Amazon Questioned by US Senators on Allegedly Tracking Employees, Curbing Bids to Form Unions

An Amazon spokesperson said a group within its delivery team was aggregating monitoring information, but the practice is against company standards

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Amazon Questioned by US Senators on Allegedly Tracking Employees, Curbing Bids to Form Unions

An Amazon spokeswoman said the company respects its employees right to join or form a labour union

Highlights
  • Democratic senators asked Amazon for details
  • Amazon relies on worker surveillance to limit unionisation efforts
  • Reuters reported in May that Amazon has long resisted unionisation

Four Democratic US senators on Thursday sent a letter to Amazon's Chief Executive Jeff Bezos, demanding answers over its alleged moves to track and monitor employees and limit efforts to form unions.

Democratic senators Brian Schatz, Elizabeth Warren, Bernie Sanders and Kirsten Gillibrand asked the company for details on the steps it takes to discourage workers from organising, how it tracks workers who participate in strikes and the law firms Amazon contracts with for union avoidance.

"The fact that Amazon has decided to heavily invest in systems to retaliate against freedom of expression about unsafe and unhealthy working conditions, and to refer to organising and workers' rights mobilisation efforts as threats against the company equal to those posed by hate groups and terrorism, is unacceptable," the letter led by senator Brian Schatz said.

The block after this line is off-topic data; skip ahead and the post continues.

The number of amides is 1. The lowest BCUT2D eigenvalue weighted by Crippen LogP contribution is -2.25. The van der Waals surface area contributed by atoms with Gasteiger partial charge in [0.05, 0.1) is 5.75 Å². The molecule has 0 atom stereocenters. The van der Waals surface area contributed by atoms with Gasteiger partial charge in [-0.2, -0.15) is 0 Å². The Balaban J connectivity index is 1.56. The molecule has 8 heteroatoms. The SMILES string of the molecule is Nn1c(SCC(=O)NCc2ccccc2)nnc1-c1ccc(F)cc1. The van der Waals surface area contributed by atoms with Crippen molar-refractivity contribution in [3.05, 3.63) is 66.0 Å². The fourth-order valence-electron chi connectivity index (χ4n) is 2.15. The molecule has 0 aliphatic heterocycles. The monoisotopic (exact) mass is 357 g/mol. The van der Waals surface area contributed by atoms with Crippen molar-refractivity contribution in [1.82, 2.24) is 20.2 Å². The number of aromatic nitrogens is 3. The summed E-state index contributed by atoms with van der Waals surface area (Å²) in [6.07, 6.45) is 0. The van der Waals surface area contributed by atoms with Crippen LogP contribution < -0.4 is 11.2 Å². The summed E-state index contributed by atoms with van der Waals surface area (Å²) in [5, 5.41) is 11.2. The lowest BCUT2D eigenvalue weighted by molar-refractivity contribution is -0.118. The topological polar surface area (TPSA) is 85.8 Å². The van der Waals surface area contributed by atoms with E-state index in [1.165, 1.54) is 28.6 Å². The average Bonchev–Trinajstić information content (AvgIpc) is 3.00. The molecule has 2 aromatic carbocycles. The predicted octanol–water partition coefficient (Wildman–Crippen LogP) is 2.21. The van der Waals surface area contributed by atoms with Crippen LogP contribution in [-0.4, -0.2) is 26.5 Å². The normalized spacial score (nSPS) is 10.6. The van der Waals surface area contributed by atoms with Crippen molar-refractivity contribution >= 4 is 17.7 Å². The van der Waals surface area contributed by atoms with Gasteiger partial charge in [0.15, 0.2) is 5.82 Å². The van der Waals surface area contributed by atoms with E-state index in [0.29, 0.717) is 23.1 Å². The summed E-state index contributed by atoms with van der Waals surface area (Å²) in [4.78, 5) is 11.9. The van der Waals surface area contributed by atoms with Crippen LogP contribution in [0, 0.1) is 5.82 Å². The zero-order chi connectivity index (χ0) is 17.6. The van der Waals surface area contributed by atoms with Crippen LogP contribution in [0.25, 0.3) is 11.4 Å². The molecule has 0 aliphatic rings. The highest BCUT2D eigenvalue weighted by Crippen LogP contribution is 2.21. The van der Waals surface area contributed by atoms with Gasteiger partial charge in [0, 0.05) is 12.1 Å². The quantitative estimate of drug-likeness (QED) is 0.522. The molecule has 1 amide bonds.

In September, a research paper from the Open Markets Institute, a Washington-based research and advocacy group, also said Amazon relies on extensive worker surveillance to boost employee output and potentially limit unionization efforts around the United States.

The letter from the lawmakers on Thursday referred to several media articles that have reported similar action by the retailer.

This month, Amazon said more than 19,000 of its US front-line workers contracted the novel coronavirus this year, or 1.44 percent of the total, a disclosure sought by labour advocates who have criticised Amazon's response to the pandemic.

An Amazon spokeswoman said the company respects its employees right to join or form a labour union without fear of retaliation, intimidation or harassment.

On the issue of monitoring, the spokeswoman said Amazon discovered one group within its delivery team that was aggregating information but the practice is against company standards and the team is no longer doing so.

Reuters reported in May that Amazon has long resisted unionisation. Amazon spokeswoman Rachael Lighty said at the time that Amazon already offers what labour groups are requesting.

© Thomson Reuters 2020


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